We well understand the cost of repairing colliery houses, but I want to draw the attention of the Parliamentary Secretary to the exhausted energy of the housewives who have to tolerate in 1956 what I would term "Robinson Crusoe" methods of cooking and of boiling water. These housewives are not members of any trade union, nor are they employed by the Board but, somewhere, somehow, they are entitled to have a voice in this matter.

The problem of catering for the family has now become an intolerable labour for many of these women. In many cases, the fireplaces in their houses are from 50 to 80 years old. The positionis worse even than that. It is aggravated by the futility of not being able to get the necessary materials to repair them, and they have to adopt the motto of the war years. "Make do and mend," always assuming that they can get anything to mend them with.

I fully realise that the Minister, the Parliamentary Secretary, or the Coal Board, cannot use magic, but at a time when we are paying lip-service to a policy of cleaner air and fuel efficiency some thought should be given to these antediluvian conditions in these colliery houses. If an effort were made to remedy them the Parliamentary Secretary can rest assured that it would be greatly appreciated by all concerned as a measure of relief to their present drudgery.

12.43 a.m.

The Parliamentary Secretary to the Ministry of Fuel and Power (Mr. David Renton)

I am sure that the hon. Member for Blaydon (Mr. Woof) will forgive me if I do not deal at length with his extension of the case which was presented by his hon. Friend the Member for Normanton (Mr. A. Roberts), of which I had some notice. I will just say that the question of slum clearance of old houses and the repair of those which still have a useful life ahead of them is receiving the attention of my right hon. Friend the Minister of Housing and Local Government, and I hope that my right hon. Friend's policy will have the support of the hon. Member to the fullest extent.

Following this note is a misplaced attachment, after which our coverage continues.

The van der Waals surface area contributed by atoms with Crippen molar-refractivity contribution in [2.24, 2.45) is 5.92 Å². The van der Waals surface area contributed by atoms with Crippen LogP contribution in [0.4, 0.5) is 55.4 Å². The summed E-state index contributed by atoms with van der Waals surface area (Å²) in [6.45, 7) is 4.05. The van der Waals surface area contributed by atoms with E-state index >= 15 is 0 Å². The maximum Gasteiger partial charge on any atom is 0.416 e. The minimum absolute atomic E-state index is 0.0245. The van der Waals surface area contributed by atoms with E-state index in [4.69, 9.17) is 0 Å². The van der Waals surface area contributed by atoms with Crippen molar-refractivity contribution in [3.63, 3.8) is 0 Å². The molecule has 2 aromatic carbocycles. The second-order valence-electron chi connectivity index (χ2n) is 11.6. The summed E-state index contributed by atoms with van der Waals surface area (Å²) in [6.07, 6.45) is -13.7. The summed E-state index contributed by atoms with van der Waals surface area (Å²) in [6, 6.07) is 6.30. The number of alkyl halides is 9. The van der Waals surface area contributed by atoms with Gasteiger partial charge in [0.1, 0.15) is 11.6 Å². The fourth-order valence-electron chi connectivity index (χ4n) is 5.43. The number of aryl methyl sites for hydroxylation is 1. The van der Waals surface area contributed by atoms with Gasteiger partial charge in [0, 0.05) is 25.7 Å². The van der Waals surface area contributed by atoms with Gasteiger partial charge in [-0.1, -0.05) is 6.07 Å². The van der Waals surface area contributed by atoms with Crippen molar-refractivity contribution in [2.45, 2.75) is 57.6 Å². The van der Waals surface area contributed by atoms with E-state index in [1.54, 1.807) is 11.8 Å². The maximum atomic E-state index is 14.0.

To return to the point raised by the hon. Member for Normanton, I would remind the House that this debate arose as a result of his asking me, at Question Time yesterday week, whether my right hon. Friend could give a direction to the National Coal Board as to the occupancy of houses under its control. I then pointed out that it was not possible for my right hon. Friend to give any such direction, for reasons with which I need not trouble the hon. Gentleman as he has not pressed that point in this debate. The hon. Member dealt with an individual case, the case of Mr. Speedy, and he asked that this occasion should be used for preventing an injustice to Mr. Speedy.

I must tell the hon. Gentleman quite candidly, and at the outset, that it is not possible for my right hon. Friend to intervene and start giving orders to the Coal Board in individual cases of this kind. We have, however, done what it is within my right hon. Friend's power to do, and that is, put the hon. Gentleman in touch with the Coal Board. He has had, I understand, a lengthy letter from the Deputy-Chairman on the matter, and we have arranged for him, if he wishes, to get in touch with other senior officials to discuss this case. It would be quite wrong to say, therefore, that the hon. Gentleman has been rebuffed at every angle.